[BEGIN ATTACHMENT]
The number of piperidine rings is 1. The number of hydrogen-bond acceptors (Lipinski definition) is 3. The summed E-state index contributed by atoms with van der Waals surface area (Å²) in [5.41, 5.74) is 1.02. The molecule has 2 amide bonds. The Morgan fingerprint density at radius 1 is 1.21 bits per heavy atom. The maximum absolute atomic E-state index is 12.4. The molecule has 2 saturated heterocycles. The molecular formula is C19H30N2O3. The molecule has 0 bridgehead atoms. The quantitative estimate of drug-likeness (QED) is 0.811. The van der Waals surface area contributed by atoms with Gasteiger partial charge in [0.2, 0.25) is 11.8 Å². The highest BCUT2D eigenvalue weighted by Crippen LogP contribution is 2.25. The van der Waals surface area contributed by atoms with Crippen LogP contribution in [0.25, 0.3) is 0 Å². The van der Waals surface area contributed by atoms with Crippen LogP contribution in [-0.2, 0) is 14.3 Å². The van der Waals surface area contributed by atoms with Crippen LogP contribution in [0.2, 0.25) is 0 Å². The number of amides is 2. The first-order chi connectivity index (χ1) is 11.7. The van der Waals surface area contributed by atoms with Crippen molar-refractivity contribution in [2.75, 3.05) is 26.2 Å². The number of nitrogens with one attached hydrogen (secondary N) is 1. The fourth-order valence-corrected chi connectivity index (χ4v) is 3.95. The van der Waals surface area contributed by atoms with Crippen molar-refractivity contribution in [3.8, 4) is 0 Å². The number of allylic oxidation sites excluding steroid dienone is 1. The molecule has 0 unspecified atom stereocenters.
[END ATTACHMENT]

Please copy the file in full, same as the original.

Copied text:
The number of piperidine rings is 1. The number of hydrogen-bond acceptors (Lipinski definition) is 3. The summed E-state index contributed by atoms with van der Waals surface area (Å²) in [5.41, 5.74) is 1.02. The molecule has 2 amide bonds. The Morgan fingerprint density at radius 1 is 1.21 bits per heavy atom. The maximum absolute atomic E-state index is 12.4. The molecule has 2 saturated heterocycles. The molecular formula is C19H30N2O3. The molecule has 0 bridgehead atoms. The quantitative estimate of drug-likeness (QED) is 0.811. The van der Waals surface area contributed by atoms with Gasteiger partial charge in [0.2, 0.25) is 11.8 Å². The highest BCUT2D eigenvalue weighted by Crippen LogP contribution is 2.25. The van der Waals surface area contributed by atoms with Crippen LogP contribution in [0.25, 0.3) is 0 Å². The van der Waals surface area contributed by atoms with Crippen LogP contribution in [-0.2, 0) is 14.3 Å². The van der Waals surface area contributed by atoms with Crippen LogP contribution in [0.2, 0.25) is 0 Å². The number of amides is 2. The first-order chi connectivity index (χ1) is 11.7. The van der Waals surface area contributed by atoms with Crippen molar-refractivity contribution in [2.75, 3.05) is 26.2 Å². The number of nitrogens with one attached hydrogen (secondary N) is 1. The fourth-order valence-corrected chi connectivity index (χ4v) is 3.95. The van der Waals surface area contributed by atoms with Crippen molar-refractivity contribution in [3.8, 4) is 0 Å². The number of allylic oxidation sites excluding steroid dienone is 1. The molecule has 0 unspecified atom stereocenters.